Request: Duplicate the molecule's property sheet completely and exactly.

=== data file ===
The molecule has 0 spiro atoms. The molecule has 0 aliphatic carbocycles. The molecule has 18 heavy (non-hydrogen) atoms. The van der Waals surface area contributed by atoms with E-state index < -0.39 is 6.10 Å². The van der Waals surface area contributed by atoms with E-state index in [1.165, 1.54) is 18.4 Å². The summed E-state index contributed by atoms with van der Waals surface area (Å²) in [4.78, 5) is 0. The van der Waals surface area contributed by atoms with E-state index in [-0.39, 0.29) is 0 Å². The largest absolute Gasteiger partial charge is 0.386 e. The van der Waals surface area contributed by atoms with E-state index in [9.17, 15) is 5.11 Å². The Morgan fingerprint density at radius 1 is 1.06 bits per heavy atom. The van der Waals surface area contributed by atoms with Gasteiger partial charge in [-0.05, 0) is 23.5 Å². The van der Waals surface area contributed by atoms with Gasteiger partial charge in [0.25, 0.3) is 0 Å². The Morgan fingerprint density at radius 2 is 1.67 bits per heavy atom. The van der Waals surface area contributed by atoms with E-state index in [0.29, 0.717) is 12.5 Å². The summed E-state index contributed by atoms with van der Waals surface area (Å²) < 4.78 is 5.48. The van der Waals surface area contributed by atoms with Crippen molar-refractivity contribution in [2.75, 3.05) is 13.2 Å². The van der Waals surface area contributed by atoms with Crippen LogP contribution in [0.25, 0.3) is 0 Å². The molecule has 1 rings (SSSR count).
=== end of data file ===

The molecule has 0 spiro atoms. The molecule has 0 aliphatic carbocycles. The molecule has 18 heavy (non-hydrogen) atoms. The van der Waals surface area contributed by atoms with E-state index < -0.39 is 6.10 Å². The van der Waals surface area contributed by atoms with E-state index in [1.165, 1.54) is 18.4 Å². The summed E-state index contributed by atoms with van der Waals surface area (Å²) in [4.78, 5) is 0. The van der Waals surface area contributed by atoms with E-state index in [-0.39, 0.29) is 0 Å². The largest absolute Gasteiger partial charge is 0.386 e. The van der Waals surface area contributed by atoms with E-state index in [9.17, 15) is 5.11 Å². The Morgan fingerprint density at radius 1 is 1.06 bits per heavy atom. The van der Waals surface area contributed by atoms with Gasteiger partial charge in [-0.05, 0) is 23.5 Å². The van der Waals surface area contributed by atoms with Gasteiger partial charge in [0.25, 0.3) is 0 Å². The Morgan fingerprint density at radius 2 is 1.67 bits per heavy atom. The van der Waals surface area contributed by atoms with E-state index in [0.29, 0.717) is 12.5 Å². The summed E-state index contributed by atoms with van der Waals surface area (Å²) < 4.78 is 5.48. The van der Waals surface area contributed by atoms with Crippen molar-refractivity contribution in [2.75, 3.05) is 13.2 Å². The van der Waals surface area contributed by atoms with Crippen LogP contribution in [0.25, 0.3) is 0 Å². The molecule has 1 rings (SSSR count).